Some later stages do get longer than average, with some throwing everything at you including the kitchen sink, not being quiet about the fact that it wants to kill you. Some of these stages could really have used a half way checkpoint in my opinion. Then again that would probably defeat the whole purpose.


Exclusive to the Switch version, the game features a 2-player mode, where two players (duh) race each other to the finish line, split-screen style, in a random line-up of stages from the main game. You choose whether you want to race each other in stages from the Light or Dark World, and then you are pitted up against each other in a ”best out of three” match, where running out of time grants both players half a point – YAY!!

It should also be mentioned, that since you share the same stage, light orbs (that by the way are not necessary for completion in this mode but are only there for healing) are also shared between you, meaning they can only be collected by one player. So if you get hit alot, you better hope your opponent left some for you ahead.

Spectrum Screenshot

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I thought that this would be one of those games where the music went in sync with the gameplay – ala Thumper and Geometry Wars – but that is not the case. The music is there to make you relax and keep you company, but how you maneuvre around is entirely up to you.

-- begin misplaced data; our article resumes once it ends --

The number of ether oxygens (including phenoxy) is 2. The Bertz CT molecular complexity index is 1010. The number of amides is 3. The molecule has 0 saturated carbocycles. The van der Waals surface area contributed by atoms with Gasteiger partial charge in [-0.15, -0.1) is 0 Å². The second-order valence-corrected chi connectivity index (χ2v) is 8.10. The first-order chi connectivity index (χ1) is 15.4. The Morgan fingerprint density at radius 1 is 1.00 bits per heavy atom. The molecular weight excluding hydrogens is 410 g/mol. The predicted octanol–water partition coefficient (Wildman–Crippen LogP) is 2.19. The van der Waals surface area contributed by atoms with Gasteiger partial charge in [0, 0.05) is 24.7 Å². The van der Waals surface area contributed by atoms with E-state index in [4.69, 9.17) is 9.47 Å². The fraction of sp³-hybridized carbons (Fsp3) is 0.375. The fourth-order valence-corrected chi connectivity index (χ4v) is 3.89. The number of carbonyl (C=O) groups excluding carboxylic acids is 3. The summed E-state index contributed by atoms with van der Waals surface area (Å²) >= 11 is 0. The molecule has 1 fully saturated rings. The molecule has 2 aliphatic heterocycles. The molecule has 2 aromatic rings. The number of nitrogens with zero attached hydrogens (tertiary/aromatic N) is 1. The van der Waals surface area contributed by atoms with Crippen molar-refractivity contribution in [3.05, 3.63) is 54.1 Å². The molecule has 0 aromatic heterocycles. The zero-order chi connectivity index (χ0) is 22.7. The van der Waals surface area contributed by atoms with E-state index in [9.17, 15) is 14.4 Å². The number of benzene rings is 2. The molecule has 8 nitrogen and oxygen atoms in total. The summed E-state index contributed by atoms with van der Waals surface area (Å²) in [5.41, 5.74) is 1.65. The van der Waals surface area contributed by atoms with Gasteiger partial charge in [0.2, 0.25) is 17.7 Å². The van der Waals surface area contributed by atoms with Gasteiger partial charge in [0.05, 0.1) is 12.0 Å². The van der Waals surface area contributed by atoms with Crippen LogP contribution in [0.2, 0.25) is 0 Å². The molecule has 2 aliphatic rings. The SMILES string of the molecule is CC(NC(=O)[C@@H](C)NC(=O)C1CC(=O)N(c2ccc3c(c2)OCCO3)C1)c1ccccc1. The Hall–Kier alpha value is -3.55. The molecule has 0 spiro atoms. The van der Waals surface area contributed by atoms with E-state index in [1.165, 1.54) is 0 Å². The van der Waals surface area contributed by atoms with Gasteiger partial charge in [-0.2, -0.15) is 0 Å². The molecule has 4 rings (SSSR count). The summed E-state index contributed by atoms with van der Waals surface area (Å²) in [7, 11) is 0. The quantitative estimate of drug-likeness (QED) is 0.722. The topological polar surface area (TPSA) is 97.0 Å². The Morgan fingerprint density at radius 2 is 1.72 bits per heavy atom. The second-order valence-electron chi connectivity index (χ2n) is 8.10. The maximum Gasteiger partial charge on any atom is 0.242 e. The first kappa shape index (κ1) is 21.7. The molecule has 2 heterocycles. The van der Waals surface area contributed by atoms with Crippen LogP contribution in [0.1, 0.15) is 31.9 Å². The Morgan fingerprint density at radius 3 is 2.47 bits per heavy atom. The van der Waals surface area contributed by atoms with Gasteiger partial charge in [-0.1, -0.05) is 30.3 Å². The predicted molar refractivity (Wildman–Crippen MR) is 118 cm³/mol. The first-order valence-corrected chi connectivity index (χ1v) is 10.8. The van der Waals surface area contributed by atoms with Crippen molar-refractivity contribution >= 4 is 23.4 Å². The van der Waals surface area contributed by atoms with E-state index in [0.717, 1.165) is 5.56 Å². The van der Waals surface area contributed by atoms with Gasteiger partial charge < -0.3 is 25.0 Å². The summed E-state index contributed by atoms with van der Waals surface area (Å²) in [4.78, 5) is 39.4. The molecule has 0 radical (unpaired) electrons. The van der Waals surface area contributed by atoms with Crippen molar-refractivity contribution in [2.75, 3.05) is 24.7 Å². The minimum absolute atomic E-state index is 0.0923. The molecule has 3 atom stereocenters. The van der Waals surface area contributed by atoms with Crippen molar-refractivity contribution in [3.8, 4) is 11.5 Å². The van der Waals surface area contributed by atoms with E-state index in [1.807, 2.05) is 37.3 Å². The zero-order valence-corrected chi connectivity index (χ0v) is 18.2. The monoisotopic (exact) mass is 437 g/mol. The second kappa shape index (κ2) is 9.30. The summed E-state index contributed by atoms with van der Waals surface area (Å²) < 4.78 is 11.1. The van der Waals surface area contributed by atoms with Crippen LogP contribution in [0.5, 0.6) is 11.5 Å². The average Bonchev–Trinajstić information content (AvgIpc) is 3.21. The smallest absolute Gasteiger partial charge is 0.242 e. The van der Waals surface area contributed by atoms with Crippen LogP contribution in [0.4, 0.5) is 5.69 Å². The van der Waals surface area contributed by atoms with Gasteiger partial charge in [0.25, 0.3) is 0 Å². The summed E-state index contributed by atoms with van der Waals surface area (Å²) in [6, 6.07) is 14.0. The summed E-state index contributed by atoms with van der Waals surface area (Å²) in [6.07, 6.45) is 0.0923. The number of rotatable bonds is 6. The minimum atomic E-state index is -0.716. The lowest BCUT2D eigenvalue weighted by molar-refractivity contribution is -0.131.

What did disappoint me however, was that it sounds like the same 4-5 tracks just repeat over and over again, and it never stops. No, I’m serious. The music keeps playing uninterrupted, whether you restart a stage, whether you are at the stage select, or even at the main menu. The same track. I am rather disappointed that, for a game that has so many stages to offer, it has so little variation in music. I mean, the worlds don’t even have their own distinct music, or the different menus for that matter? Come on!

Spectrum is the kind of game that perfectionists like me will replay over and over again, trying to get a perfect score on each stage before moving. Us perfectionists can’t stand it when an incomplete levels sticks out among a slew of completed ones. The repetitive soundtrack clearly wasn’t composed for that. It gets repetitive fast, and when you catch yourself thinking ”wait, I have heard this tune before”, it distracts from the gameplay, and puts into perspective how long you have actually spent on the level.